Globalism and the Microcosm of an Airplane

It’s not so often that I find travel authors penning a piece for Opinion section of newspapers, and yet, there was Pico Iyer’s name on an article in the LA Times Opinion section titled Globalism at 35,000 feet.

Pico takes a stab at one of life’s greatest mysteries: why would anyone pay $1,500 an hour to sit in a comfortable seat and be fed average food. And yet, this is what is done by those flying in First Class. Pico attacks this bizarre mindset of how all laws of common sense are suddenly tossed out the window when one takes to the air. The prices charged to separate from the masses are ridiculous and would never be considered when one’s feet are firmly planted on the ground. Or would they?

What happens in the air, is also what happens on the ground, Pico points out. An airplane is simply a microcosm of life with the middle class riding in Business and the Upper Class riding in First. That leaves the rest of us stuck in Coach. In fact, Pico likens First Class to a gated community “in which people from other classes are not even allowed to visit their restrooms.” Coach is the slums and shantytowns of the airplane where the huddled masses (and huddled they are) mire in their cramped surroundings and bad food (if they get any at all).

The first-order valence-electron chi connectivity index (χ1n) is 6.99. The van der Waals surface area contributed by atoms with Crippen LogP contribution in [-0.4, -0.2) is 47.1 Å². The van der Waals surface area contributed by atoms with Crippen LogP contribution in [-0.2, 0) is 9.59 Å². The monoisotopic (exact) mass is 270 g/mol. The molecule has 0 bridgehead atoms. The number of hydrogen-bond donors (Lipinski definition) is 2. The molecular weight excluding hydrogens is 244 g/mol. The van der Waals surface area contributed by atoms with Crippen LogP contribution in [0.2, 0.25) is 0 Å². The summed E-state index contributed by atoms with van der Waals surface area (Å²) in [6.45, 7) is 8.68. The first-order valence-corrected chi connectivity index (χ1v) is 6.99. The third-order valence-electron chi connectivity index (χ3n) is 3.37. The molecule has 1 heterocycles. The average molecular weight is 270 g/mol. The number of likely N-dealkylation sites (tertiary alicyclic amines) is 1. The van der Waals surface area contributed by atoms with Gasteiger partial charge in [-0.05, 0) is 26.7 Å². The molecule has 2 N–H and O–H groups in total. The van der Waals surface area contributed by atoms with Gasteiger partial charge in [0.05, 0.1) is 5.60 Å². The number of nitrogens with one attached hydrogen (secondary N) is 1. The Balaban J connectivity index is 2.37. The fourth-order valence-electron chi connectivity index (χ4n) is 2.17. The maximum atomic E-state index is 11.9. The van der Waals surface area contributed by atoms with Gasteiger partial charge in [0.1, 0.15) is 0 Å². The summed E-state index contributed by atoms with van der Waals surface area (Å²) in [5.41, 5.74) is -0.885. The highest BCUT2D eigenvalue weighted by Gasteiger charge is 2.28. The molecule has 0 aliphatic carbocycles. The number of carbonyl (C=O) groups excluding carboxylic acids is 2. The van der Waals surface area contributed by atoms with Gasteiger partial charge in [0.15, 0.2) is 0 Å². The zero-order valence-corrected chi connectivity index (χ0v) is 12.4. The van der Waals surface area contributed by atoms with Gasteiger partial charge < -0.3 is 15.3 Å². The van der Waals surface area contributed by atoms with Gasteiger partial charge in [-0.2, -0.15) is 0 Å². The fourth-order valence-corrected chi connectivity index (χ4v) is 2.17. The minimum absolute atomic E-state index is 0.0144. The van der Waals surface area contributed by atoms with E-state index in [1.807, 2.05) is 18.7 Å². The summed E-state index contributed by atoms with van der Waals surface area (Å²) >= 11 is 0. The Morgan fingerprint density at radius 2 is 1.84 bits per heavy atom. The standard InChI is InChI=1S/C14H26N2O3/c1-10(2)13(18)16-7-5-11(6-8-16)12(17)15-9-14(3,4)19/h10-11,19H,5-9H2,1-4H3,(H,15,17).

He takes the analogy a step further by pointing out that national carriers from the countries on this planet with the highest quality of life standards (Singapore, Australia, New Zealand), treat their Coach customers with far better service and amenities, thereby narrowing the divide between the classes and injecting some civility and self-respect back into the trodden masses.

Pico’s article is short, but he nails a wonderful idea here that can be carried on much further. The fresh baked cookies a friend in First Class walked back to me in Coach one time, is nothing more than a G8 Nation shipping aid to a third world country–in this case, me!